Parental negativity was more closely related to emerging externalizing and ADHD symptoms in prospective than in cross sectional analyses. Although these findings could reflect the cumulative influences of child behavior problems on parenting, they are also consistent with effects of early postinjury parenting characteristics on subsequent child behavior. It is worth noting that this pattern of stronger prospective influences was found only for parental negativity and not warm responsive parenting, suggesting that the effects of parental harshness shortly after injury may be more potent than those of parental warmth. Although not statistically significant, the trend indicated parental warm responsiveness declined between the baseline and 6-month assessments for both the severe TBI and OI groups but not the moderate TBI group, and this may account for the lack of prospective associations. Thus, the quality of concurrent parental responsiveness may be a more potent predictor of emerging behavior problems than prior responsiveness, particularly if the parent has become less responsive over time since the injury.

Implications for Intervention

The current findings suggest that it may be possible to ameliorate or prevent some of the deterioration in behavior following early TBI by training parents to avoid negativity and practice positive parenting skills, such as warmth and contingent responsiveness. Evidence suggests that responsive parenting, even if not consistent over development, is associated with better social and developmental outcomes than no exposure to positive parenting (Landry et al., 2001), with greater effects among children at biological risk. Moreover, parenting skills programs (Triple P, Parent Child Interaction Therapy) that foster parental warmth and responsiveness have been shown to reduce behavior problems (Eyberg, 1988; Nowak & Henrichs, 2008). Taken together, these results point to the potential utility of early parenting skills programs to reduce the acute behavioral morbidity associated with severe TBI. It is interesting that, in the current study, involvement in therapies including counseling following injury was unrelated to emerging behavior problems. However, the proportion of children receiving therapies of any type was fairly low and did not differ by injury severity or group. Moreover, the design of the current study provided little detail about the nature of these therapies. However, it is likely that they focused on the child's speech, behavior, and functioning, rather than on parenting skills.

Limitations

The current findings must be considered in the context of the limitations of this investigation. Child behaviors were based on parent report and are thus confounded to some extent with parental behaviors and perceptions potentially inflating the association between parenting behaviors and child behavior problems. For example, parents with high levels of burden or distress may behave less responsively and may rate the child as having more problems. To address this issue, parental distress and family functioning were included as covariates in the analyses. Although these factors explained significant variance in internalizing and externalizing symptoms on the CBCL, the moderation effects remained significant. Moreover, neither parental distress nor family functioning was related to the CBCL ADHD scale, after controlling for baseline/preinjury scores. These findings suggest that the current findings cannot be attributed to this potential confound.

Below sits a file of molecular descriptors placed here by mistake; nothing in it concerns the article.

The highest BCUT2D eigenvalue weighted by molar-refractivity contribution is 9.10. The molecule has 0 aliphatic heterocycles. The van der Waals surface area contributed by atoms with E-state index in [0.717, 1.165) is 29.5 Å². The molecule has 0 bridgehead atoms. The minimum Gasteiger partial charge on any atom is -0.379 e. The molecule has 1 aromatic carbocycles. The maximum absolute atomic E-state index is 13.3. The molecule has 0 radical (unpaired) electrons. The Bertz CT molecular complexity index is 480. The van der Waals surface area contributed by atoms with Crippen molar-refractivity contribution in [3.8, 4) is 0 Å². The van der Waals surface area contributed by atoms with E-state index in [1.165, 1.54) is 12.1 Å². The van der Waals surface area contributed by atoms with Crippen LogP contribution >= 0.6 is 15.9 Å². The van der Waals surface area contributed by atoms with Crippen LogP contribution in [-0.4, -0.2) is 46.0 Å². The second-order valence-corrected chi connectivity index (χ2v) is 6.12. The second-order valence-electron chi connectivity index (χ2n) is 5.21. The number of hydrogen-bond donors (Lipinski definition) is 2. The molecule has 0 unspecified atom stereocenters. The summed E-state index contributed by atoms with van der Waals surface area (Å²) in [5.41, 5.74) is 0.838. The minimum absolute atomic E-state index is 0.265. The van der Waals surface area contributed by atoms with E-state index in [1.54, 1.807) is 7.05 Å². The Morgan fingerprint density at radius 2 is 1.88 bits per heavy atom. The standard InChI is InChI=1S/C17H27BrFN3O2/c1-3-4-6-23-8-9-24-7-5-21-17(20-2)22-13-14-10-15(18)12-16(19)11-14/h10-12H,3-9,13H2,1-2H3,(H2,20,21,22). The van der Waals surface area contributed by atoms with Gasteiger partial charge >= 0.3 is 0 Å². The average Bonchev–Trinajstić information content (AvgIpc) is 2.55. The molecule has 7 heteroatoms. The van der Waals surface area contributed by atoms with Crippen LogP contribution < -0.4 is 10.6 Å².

Although efforts were made to conceal the nature of the child's injury from the observer's conducting the ratings, this was not always possible because of visible casts on the children with orthopedic injuries at the initial assessments. Thus, there remains the possibility that observer ratings of parental warmth and negativity may have been influenced by an awareness of group status.

Preinjury estimates of child behavior were based on retrospective ratings made after the injury and thus may be biased by subsequent changes in behavior. Obtaining retrospective reports of premorbid functioning is a common practice in brain injury research, as it is virtually impossible, outside of epidemiological studies, to have measures of behavior that were truly collected prior to the injury. The failure to find differences among the groups at baseline suggests that the groups were not biased in their recall, but this nonetheless remains a significant limitation of this and most pediatric TBI studies. Another limitation is that postacute child behavior problems were not assessed at baseline, and thus, we could not examine the extent to which earlier postinjury behavioral changes may have lead to changes in parenting, as opposed to parenting styles contributing to child behavioral change. Future research that measures more immediate child behavioral change and that incorporates structured clinical interviews of child functioning or psychiatric status may serve to provide additional, externally valid perceptions of child functioning.